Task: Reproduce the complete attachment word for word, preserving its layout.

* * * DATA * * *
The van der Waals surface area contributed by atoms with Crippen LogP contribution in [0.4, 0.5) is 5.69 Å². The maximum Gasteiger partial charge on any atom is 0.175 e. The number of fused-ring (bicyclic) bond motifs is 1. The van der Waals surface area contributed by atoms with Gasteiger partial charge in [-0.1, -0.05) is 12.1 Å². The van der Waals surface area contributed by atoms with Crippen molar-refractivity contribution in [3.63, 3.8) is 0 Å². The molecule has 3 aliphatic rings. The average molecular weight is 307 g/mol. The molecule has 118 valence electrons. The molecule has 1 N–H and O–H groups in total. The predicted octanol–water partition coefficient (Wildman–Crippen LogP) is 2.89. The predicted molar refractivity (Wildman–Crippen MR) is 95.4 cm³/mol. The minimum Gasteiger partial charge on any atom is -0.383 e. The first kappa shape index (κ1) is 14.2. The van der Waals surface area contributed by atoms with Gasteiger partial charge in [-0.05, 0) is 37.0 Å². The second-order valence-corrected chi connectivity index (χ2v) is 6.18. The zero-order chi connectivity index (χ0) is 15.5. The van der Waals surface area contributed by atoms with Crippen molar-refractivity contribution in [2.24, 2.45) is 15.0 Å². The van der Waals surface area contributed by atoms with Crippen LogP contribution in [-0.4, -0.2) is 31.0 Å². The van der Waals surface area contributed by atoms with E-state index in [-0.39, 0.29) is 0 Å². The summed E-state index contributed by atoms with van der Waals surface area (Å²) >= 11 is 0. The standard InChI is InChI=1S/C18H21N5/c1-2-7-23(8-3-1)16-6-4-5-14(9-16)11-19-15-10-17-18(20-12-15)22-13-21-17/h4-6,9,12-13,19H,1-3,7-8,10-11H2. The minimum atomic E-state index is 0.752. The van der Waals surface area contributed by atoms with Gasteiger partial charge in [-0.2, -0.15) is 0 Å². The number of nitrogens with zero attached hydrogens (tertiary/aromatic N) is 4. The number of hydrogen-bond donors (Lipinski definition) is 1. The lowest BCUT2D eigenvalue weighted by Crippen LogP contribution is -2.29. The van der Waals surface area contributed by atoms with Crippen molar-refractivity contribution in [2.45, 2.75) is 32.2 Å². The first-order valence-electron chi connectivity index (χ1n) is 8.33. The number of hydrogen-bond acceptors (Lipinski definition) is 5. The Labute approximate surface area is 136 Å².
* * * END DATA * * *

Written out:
The van der Waals surface area contributed by atoms with Crippen LogP contribution in [0.4, 0.5) is 5.69 Å². The maximum Gasteiger partial charge on any atom is 0.175 e. The number of fused-ring (bicyclic) bond motifs is 1. The van der Waals surface area contributed by atoms with Gasteiger partial charge in [-0.1, -0.05) is 12.1 Å². The van der Waals surface area contributed by atoms with Crippen molar-refractivity contribution in [3.63, 3.8) is 0 Å². The molecule has 3 aliphatic rings. The average molecular weight is 307 g/mol. The molecule has 118 valence electrons. The molecule has 1 N–H and O–H groups in total. The predicted octanol–water partition coefficient (Wildman–Crippen LogP) is 2.89. The predicted molar refractivity (Wildman–Crippen MR) is 95.4 cm³/mol. The minimum Gasteiger partial charge on any atom is -0.383 e. The first kappa shape index (κ1) is 14.2. The van der Waals surface area contributed by atoms with Gasteiger partial charge in [-0.05, 0) is 37.0 Å². The second-order valence-corrected chi connectivity index (χ2v) is 6.18. The zero-order chi connectivity index (χ0) is 15.5. The van der Waals surface area contributed by atoms with Crippen molar-refractivity contribution in [2.24, 2.45) is 15.0 Å². The van der Waals surface area contributed by atoms with Crippen LogP contribution in [-0.4, -0.2) is 31.0 Å². The van der Waals surface area contributed by atoms with E-state index in [-0.39, 0.29) is 0 Å². The summed E-state index contributed by atoms with van der Waals surface area (Å²) >= 11 is 0. The standard InChI is InChI=1S/C18H21N5/c1-2-7-23(8-3-1)16-6-4-5-14(9-16)11-19-15-10-17-18(20-12-15)22-13-21-17/h4-6,9,12-13,19H,1-3,7-8,10-11H2. The minimum atomic E-state index is 0.752. The van der Waals surface area contributed by atoms with Gasteiger partial charge in [-0.2, -0.15) is 0 Å². The number of nitrogens with zero attached hydrogens (tertiary/aromatic N) is 4. The number of hydrogen-bond donors (Lipinski definition) is 1. The lowest BCUT2D eigenvalue weighted by Crippen LogP contribution is -2.29. The van der Waals surface area contributed by atoms with Crippen molar-refractivity contribution in [2.45, 2.75) is 32.2 Å². The first-order valence-electron chi connectivity index (χ1n) is 8.33. The number of hydrogen-bond acceptors (Lipinski definition) is 5. The Labute approximate surface area is 136 Å².